Managing Views

This document describes how to manage views in Google BigQuery. You can manage your BigQuery views in the following ways:

  • Update a view's:
    • SQL query
    • Expiration time
    • Description
    • Labels
  • Copy (recreate) a view
  • Rename (recreate) a view
  • Delete a view

Updating view properties

You can update a view's:

Required permissions

Updating a view requires the same permissions as updating a table — you must have WRITER access at the dataset level, or you must be assigned a project-level IAM role that includes requires bigquery.tables.update permissions. The following predefined, project-level IAM roles include bigquery.tables.update permissions:

In addition, because the bigquery.user role has bigquery.datasets.create permissions, a user assigned to the bigquery.user role can update any view that user creates in the dataset. When a user assigned to the bigquery.user role creates a dataset, that user is given OWNER access to the dataset. OWNER access to a dataset gives the user full control over it and all the tables and views in it.

For more information on IAM roles and permissions in BigQuery, see: access control.

Updating a view's SQL query

You can update the SQL query used to define a view by using the BigQuery web UI, the command-line tool's bq update command, or by calling the tables.patch API method. This includes changing the SQL dialect from legacy SQL to standard SQL in the CLI or API. You cannot update a legacy SQL view to standard SQL in the BigQuery web UI.

To update a view's SQL query:

Web UI

  1. Select the view.

  2. In the View Details panel, click Details.

  3. Below the Query box, click Edit Query.

  4. Edit the SQL query in the Query box and then click Save View.

    Update view

Command-line

Issue the bq update command with the --view flag. To use standard SQL or to update the query dialect from legacy SQL to standard SQL, include the --use_legacy_sql flag and set it to false.

If your query references external user-defined function resources stored in Google Cloud Storage or in local files, use the --view_udf_resource flag to specify those resources. The --view_udf_resource flag is not demonstrated here. For more information on using UDFs, see Standard SQL User-Defined Functions.

If you are updating a view in a project other than your default project, add the project ID to the dataset name in the following format: [PROJECT_ID]:[DATASET].

bq update --use_legacy_sql=false --view_udf_resource=[PATH_TO_FILE] --view='[QUERY]' [PROJECT_ID]:[DATASET].[VIEW]

Where:

  • [PATH_TO_FILE] is the URI or local filesystem path to a code file to be loaded and evaluated immediately as a User-Defined Function resource used by the view. Repeat the flag to specify multiple files.
  • [QUERY] is a valid standard SQL query.
  • [PROJECT_ID] is your project ID.
  • [DATASET] is a dataset that contains the view.
  • [VIEW] is the name of the view you want to update.

Examples:

Enter the following command to update the SQL query for a view named myview in mydataset. mydataset is in your default project. The example query used to update the view queries data from the USA Name Data public dataset.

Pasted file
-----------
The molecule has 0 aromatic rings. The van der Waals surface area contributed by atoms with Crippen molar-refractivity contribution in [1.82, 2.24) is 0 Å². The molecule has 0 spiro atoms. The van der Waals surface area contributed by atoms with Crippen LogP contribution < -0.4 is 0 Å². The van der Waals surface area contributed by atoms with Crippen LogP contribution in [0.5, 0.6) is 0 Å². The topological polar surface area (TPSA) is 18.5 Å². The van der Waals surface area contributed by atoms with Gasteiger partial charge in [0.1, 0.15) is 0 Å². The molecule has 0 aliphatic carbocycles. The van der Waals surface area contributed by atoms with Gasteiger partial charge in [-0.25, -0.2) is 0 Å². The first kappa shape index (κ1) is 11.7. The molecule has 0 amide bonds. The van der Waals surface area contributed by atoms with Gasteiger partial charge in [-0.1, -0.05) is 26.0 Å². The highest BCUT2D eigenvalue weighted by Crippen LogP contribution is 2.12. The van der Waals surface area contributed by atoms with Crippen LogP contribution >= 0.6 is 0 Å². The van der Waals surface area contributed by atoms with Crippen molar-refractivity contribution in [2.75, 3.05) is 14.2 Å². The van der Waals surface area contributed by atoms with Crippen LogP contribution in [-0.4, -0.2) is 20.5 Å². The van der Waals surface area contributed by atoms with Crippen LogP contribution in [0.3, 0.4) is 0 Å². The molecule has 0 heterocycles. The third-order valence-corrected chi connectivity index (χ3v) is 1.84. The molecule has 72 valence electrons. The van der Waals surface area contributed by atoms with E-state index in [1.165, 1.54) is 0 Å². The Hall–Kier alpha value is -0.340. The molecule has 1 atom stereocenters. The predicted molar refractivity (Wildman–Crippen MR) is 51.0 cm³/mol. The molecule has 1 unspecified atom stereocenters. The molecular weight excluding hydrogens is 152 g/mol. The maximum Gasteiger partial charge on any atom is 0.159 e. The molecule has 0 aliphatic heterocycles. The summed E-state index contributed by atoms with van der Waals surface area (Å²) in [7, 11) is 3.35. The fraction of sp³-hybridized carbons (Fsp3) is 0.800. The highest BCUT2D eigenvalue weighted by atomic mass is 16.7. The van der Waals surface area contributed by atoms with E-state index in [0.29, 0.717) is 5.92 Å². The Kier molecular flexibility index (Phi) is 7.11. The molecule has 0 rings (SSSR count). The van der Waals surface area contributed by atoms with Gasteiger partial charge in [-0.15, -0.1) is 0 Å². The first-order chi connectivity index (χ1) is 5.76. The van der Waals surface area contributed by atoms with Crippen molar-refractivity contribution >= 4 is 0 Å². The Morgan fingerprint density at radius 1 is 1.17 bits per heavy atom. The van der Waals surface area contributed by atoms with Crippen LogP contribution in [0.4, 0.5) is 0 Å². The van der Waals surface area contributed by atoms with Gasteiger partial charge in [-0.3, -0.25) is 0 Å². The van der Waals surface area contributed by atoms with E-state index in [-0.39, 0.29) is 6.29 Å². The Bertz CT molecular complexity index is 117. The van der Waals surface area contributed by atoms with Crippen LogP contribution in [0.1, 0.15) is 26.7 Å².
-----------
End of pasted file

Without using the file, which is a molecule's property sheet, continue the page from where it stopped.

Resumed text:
bq update --use_legacy_sql=false --view 'SELECT name,number FROM `bigquery-public-data.usa_names.usa_1910_current` WHERE gender = "M" ORDER BY number DESC' mydataset.myview

Enter the following command to update the SQL query for a view named myview in mydataset. mydataset is in myotherproject, not your default project. The example query used to update the view queries data from the USA Name Data public dataset.

bq update --use_legacy_sql=false --view 'SELECT name,number FROM `bigquery-public-data.usa_names.usa_1910_current` WHERE gender = "M" ORDER BY number DESC' myotherproject:mydataset.myview

API

You can update a view by calling the tables.patch method with a table resource that contains an updated view property. Because the tables.update method replaces the entire table resource, the tables.patch method is preferred.

Python

For more on installing and creating a BigQuery client, refer to BigQuery Client Libraries.

# from google.cloud import bigquery
# client = bigquery.Client()
# project = 'my-project'
# source_dataset_id = 'my_source_dataset'
# source_table_id = 'us_states'
# shared_dataset_ref = client.dataset('my_shared_dataset')

# This example shows how to update a shared view of a source table of
# US States. The view's query will be updated to contain only states with
# names starting with 'M'.
view_ref = shared_dataset_ref.table('my_shared_view')
view = bigquery.Table(view_ref)
sql_template = (
    'SELECT name, post_abbr FROM `{}.{}.{}` WHERE name LIKE "M%"')
view.view_query = sql_template.format(
    project, source_dataset_id, source_table_id)
view = client.update_table(view, ['view_query'])  # API request

Updating a view's expiration time

You can set a default table expiration time at the dataset level (which affects both tables and views), or you can set a view's expiration time when the view is created. If you set the expiration when the view is created, the dataset's default table expiration is ignored. If you do not set a default table expiration at the dataset level, and you do not set an expiration when the view is created, the view never expires and you must delete the view manually.

At any point after the view is created, you can update the view's expiration time using the BigQuery web UI, the CLI's bq update command, or the API's tables.patch method.

When you update a view's expiration time, you must calculate the expiration based on the view's creation time. For example, if your view was created on January 3, 2018, and today is January 5, if you set the expiration time at 1 day using the BigQuery web UI, the expiration time is considered "in the past" and the view is deleted immediately.

To update a view's expiration time:

Web UI

You cannot add an expiration time when you create a view using the web UI. After a view is created, you can add or update the expiration on the View Details page.

  1. In the navigation pane, select your view.

  2. On the View Details page, click Details.

  3. For Expiration Time, click Edit.